Michael Howard mocked Tony Blair's U-turn over the European constitution referendum yesterday, saying: "Who will ever trust him again?"
Tory MPs cheered as the Conservative leader attacked during a historic statement announcing the national poll on the proposed EU constitutional treaty.
Mr Howard said: "Six months ago the Prime Minister stood before his party conference and told them with all the lip-quivering intensity for which he has become famous: 'I can only go one way. I've not got a reverse gear.' Today you could hear the gears grinding as he came before usto eat all those words which he has pronounced so emphatically for so long. Who will trust him again?"
Mr Howard lambasted Labour MPs for voting down Tory proposals for a referendum last month. He said: "There they all sit. Marched up to the top of the hill by the Prime Minister to oppose a referendum just three weeks ago, then marched down again; the loyal foot soldiers of the Grand Old Duke of Spin."
Charles Kennedy, the Liberal Democrat leader, urged the Prime Minister to set up a pro-European campaign crossing all political parties, warning: "The quicker pro-European forces are able to co-ordinate and to make the positive case based on the facts, the better. This is a historic opportunity to settle an issue that has bedevilled two generations of British politics and each of every successive government, of whatever political persuasion."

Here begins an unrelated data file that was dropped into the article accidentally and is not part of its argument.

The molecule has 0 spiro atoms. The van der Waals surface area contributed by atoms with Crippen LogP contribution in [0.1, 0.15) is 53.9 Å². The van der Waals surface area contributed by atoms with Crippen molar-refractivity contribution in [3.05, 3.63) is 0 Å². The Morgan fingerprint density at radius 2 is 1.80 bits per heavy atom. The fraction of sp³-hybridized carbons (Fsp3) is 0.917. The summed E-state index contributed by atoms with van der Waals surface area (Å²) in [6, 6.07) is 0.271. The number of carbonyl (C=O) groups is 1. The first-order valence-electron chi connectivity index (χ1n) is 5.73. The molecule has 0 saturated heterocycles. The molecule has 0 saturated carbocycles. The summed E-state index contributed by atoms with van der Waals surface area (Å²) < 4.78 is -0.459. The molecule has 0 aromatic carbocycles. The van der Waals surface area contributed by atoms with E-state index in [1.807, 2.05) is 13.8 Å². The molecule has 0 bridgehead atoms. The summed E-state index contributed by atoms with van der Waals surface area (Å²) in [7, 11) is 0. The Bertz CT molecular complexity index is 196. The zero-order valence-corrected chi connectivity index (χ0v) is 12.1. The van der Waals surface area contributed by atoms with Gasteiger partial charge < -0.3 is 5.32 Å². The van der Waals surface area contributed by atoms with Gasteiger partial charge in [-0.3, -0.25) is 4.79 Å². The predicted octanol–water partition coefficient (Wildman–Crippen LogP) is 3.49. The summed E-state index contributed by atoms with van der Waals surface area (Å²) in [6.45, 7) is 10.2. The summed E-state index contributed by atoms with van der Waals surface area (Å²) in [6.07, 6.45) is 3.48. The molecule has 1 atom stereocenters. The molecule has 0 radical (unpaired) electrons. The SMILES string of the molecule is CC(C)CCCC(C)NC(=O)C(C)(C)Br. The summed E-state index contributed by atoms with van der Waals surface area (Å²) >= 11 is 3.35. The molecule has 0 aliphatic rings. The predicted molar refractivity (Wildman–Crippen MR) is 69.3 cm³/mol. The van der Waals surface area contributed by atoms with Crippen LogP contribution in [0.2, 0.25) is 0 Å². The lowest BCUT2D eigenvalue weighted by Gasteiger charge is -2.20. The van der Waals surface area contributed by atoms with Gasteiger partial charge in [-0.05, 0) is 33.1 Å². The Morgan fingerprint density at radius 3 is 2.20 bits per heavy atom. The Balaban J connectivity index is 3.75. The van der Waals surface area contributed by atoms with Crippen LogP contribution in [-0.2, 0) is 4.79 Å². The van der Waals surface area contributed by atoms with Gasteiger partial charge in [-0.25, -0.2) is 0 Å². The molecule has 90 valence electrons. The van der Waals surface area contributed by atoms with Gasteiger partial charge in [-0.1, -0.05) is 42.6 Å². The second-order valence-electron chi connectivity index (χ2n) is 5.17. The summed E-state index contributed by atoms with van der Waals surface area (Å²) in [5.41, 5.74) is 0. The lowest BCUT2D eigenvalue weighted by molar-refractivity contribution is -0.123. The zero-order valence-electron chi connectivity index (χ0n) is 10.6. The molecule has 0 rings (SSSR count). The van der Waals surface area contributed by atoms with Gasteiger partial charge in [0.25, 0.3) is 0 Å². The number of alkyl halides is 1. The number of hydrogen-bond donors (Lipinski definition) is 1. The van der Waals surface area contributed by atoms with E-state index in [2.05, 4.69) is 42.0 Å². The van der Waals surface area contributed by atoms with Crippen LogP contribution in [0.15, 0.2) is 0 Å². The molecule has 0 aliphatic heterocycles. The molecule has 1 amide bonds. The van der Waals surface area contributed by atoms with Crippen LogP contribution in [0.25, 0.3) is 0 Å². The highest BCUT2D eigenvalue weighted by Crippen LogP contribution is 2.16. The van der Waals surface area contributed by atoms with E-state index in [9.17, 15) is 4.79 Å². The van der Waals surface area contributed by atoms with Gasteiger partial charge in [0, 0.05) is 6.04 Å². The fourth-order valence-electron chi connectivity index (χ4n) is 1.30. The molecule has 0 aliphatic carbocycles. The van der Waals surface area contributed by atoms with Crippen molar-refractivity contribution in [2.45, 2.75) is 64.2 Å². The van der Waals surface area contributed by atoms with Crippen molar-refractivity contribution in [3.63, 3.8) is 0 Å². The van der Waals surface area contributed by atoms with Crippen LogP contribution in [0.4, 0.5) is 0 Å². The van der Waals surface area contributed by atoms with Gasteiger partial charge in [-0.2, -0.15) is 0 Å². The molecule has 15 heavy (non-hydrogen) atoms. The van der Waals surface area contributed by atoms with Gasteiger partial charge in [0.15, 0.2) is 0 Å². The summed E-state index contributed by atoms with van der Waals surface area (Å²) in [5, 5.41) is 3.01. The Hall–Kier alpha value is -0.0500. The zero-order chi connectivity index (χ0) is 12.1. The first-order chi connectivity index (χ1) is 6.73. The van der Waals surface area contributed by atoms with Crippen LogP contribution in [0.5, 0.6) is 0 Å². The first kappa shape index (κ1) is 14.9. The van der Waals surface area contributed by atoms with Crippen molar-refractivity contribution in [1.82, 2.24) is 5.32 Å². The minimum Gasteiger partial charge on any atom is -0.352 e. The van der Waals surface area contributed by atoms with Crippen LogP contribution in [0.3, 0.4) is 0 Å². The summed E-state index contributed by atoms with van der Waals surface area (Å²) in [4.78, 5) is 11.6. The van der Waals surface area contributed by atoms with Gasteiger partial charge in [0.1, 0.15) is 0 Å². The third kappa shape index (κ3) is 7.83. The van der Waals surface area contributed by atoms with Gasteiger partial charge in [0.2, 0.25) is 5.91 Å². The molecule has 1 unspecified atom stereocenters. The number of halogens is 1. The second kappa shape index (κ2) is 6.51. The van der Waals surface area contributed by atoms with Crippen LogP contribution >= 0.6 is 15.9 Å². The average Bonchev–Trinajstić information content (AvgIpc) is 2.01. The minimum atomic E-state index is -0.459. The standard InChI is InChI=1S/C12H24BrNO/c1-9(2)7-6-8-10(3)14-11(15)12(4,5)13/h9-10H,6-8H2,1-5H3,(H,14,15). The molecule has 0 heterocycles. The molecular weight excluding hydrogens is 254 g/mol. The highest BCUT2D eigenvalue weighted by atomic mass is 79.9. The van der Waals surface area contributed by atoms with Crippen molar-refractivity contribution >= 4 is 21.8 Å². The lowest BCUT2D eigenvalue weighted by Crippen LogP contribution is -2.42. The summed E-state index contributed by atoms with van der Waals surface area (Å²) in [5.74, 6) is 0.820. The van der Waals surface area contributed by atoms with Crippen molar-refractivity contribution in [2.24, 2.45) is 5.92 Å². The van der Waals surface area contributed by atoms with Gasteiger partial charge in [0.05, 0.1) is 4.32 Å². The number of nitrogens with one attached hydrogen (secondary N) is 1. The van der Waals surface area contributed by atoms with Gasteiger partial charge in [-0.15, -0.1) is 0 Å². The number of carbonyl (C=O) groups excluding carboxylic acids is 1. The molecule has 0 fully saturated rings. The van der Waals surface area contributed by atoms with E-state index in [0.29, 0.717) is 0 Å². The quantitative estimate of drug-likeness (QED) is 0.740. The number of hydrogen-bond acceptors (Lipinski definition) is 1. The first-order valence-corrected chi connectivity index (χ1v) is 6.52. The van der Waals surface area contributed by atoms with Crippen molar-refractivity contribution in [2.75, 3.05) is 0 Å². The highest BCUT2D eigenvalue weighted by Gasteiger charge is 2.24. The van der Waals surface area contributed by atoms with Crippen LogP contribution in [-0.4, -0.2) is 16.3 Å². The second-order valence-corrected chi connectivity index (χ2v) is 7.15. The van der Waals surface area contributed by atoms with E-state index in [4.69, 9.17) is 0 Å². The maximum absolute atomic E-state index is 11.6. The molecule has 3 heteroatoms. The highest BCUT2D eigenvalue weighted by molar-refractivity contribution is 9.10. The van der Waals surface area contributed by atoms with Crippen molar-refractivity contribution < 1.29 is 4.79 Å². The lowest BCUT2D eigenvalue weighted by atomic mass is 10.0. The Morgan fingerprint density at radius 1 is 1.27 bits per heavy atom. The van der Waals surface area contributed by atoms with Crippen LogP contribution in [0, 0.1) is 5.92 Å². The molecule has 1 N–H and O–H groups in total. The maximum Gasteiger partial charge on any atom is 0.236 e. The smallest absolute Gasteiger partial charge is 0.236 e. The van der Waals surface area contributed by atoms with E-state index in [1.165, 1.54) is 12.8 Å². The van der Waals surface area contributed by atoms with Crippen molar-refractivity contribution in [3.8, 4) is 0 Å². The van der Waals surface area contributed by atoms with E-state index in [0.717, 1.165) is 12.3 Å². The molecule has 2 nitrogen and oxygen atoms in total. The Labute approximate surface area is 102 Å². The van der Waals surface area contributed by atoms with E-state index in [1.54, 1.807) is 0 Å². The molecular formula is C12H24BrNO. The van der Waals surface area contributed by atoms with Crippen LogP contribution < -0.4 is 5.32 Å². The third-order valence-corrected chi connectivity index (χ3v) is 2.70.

MPs across the Commons demanded to know the reasons behind Mr Blair's change of heart after he repeatedly ruled out a poll. Donald Anderson, the Labour chairman of the Commons Foreign Affairs Committee, said: "My right honourable friend made a powerful and convincing case over the past year that there was no need for a referendum and there is every reason to think that by the end of June there will be something of a triumph for British diplomacy and our red lines are maintained. So he will not be surprised if some of us ask what is the new factor which has occurred?"
Mr Blair replied: "What we have to accept I'm afraid is however much we may disdain the position taken by the party opposite ... the fact of the matter is that this argument is not yet won in the country."
Frank Field, a former social security minister, urged Mr Blair to hold a referendum before the next election. He said: "Could I thank the Prime Minister on behalf of Labour voters who have longed to hear him make the statement he has made today."
David Curry, a former Conservative environment minister, asked: "Don't you remember taunting a previous holder of your office with weakness over his party and his government concerning Europe? Are you not in exactly the same position? Given the abandonment of everything you have ever said about the constitution, all of course with characteristic biblical certainty, does that description not now rightly apply to you: weak, weak, weak?"
Ian Taylor, pro-European Conservative MP for Esher and Walton, said: "The Prime Minister has done a handstand so that the sun can shine out of part of his anatomy."
Mr Blair replied: "It is the right moment for those of us in the Conservative Party, as well as on these benches, who believe passionately that Britain's place is at the centre of Europe decision-making, to make our case."